Agreements such as non-competes, confidentiality agreements, settlement agreements, or severance agreements commonly require employees to release future claims against their employer. For instance, a severance agreement, which is entered into upon termination of employment, may require the employee to release all future claims against the employer in exchange for the continuation of benefits or a payout.
Is the employee who signs such a release still allowed to pursue a False Claims Act as a whistleblower? Can the employer enforce such a release to require dismissal of the False Claims Act complaint, or to foreclose the employee's ability to share in the proceeds of the case? The answer provided by the courts is, "it depends." Signing a release of all future claims does not necessarily prevent signees from bringing a False Claims Act suit against a former employer. In some circumstances, employees who have previously released claims against their former employer can still serve as whistleblowers in a False Claims Act ("FCA") suit against that former employer. Most courts apply the "government knowledge" test to determine whether to enforce releases in private, pre-filing agreements.
When are releases not enforced in an FCA context?
The FCA’s public policy role is pivotal when considering whether a release is enforceable. The FCA serves to incentivize individuals aware of potential fraud against the government to come forward with such information. The government recognizes that "[c]omplex economic wrongdoing cannot be detected or deterred effectively without the help of those who are intimately familiar with it," therefore, "insiders who are willing to blow the whistle are the only effective way to learn that wrongdoing has occurred." It follows that releases, if enforced, interfere with the FCA's public policy role by preventing potential whistleblowers from providing the government with information about fraud.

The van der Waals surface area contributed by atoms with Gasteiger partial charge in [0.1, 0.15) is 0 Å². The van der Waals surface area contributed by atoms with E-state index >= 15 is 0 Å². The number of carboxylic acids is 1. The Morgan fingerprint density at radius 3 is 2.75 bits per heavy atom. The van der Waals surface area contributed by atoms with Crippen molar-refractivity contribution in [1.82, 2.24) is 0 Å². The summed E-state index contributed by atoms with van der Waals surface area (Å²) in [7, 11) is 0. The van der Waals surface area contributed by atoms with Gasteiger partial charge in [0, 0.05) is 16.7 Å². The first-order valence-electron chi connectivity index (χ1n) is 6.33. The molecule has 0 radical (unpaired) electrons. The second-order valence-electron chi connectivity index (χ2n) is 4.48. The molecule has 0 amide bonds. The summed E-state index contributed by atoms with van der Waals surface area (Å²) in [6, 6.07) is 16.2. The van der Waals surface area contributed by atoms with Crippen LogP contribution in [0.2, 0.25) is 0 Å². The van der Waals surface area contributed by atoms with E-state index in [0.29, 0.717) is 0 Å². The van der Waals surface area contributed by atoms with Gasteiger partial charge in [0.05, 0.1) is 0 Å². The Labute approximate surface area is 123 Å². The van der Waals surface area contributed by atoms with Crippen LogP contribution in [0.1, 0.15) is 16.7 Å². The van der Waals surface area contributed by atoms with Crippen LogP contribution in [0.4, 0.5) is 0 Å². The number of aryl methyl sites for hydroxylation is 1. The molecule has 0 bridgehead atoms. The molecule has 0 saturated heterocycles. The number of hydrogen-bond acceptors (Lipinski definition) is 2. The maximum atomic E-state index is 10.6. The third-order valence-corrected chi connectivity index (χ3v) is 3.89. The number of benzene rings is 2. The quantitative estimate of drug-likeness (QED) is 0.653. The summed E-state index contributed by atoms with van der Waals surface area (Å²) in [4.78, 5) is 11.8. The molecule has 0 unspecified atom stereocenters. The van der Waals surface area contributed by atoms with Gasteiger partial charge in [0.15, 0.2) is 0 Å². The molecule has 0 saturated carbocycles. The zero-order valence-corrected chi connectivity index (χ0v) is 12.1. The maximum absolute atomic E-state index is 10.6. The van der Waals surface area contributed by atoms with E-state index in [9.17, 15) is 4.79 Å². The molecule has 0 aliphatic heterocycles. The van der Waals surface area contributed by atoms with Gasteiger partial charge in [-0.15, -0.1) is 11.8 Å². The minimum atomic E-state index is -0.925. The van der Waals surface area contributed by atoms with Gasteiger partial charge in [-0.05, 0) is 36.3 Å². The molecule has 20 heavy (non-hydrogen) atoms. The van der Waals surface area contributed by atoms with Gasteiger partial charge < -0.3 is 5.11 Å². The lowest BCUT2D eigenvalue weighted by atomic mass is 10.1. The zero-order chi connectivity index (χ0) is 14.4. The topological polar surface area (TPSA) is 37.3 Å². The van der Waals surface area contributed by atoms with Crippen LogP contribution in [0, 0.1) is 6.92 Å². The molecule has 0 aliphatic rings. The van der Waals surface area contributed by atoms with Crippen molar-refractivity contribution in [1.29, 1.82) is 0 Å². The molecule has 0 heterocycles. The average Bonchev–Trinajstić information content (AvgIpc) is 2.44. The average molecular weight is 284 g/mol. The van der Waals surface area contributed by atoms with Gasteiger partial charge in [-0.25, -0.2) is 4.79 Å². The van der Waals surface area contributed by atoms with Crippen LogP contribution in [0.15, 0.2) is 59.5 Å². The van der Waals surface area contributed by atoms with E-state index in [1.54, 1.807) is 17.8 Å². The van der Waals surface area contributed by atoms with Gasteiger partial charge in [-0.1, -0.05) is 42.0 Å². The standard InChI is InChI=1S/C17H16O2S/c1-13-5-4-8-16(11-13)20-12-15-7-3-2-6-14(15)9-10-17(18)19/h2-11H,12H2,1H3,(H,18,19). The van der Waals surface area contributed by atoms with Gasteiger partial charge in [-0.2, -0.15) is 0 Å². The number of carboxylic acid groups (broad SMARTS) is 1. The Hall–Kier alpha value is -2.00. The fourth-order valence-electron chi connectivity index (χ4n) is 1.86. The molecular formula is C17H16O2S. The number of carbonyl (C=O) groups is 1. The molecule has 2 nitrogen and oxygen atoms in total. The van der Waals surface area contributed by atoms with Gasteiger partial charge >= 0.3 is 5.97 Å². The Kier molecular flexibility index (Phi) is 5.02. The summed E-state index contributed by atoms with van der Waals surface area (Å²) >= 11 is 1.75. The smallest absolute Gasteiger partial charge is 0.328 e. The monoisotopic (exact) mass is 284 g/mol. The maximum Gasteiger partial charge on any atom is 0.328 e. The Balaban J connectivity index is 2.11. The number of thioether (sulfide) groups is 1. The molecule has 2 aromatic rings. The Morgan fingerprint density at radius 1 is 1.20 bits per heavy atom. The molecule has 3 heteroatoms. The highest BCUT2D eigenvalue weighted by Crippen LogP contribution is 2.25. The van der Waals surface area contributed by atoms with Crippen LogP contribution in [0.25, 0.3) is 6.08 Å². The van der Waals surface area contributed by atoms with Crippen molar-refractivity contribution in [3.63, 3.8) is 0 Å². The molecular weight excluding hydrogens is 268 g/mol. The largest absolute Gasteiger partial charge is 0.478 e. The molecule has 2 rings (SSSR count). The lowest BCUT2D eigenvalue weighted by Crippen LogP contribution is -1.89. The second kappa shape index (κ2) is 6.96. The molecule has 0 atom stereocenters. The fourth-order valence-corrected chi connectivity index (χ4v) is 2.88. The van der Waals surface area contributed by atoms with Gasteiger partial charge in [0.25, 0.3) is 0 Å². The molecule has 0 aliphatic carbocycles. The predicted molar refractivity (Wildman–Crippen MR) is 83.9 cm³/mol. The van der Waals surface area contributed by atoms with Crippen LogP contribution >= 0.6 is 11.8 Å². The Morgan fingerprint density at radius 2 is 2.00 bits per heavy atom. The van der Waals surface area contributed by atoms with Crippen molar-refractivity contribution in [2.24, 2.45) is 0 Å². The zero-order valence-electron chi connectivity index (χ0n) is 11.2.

As a result of the FCA’s public policy purpose, releases in an agreement entered into without the United States' approval may be unenforceable if the whistleblower provides information about fraud that the government would not know about otherwise. For example, in United States ex rel. Green v. Northrop Corp (9th Cir. 1995), the court found that in the absence of the FCA suit, the government would be unaware of the fraud allegations the whistleblower brought forth. Therefore, the court concluded that it is contrary to public policy to enforce the release Green had signed with his former employer, Northrop, as part of a settlement agreement in response to a separate lawsuit Green filed concerning his termination. The settlement agreement stated that, in exchange for $190,000, Green would agree to:
release, acquit and forever discharge Northrop [and its] employees . . . from any and all claims . . . rights to payment . . . actions and causes of action of every nature, under any theory under the law, whether . . . statutory or other of any jurisdiction, whether known or unknown . . . which he had or held, or has or holds, or may claim to have or to hold by reason of any and all matters . . . including, but not limited to, those arising out of or relating to the Action and/or Green's employment with and separation from Northrop.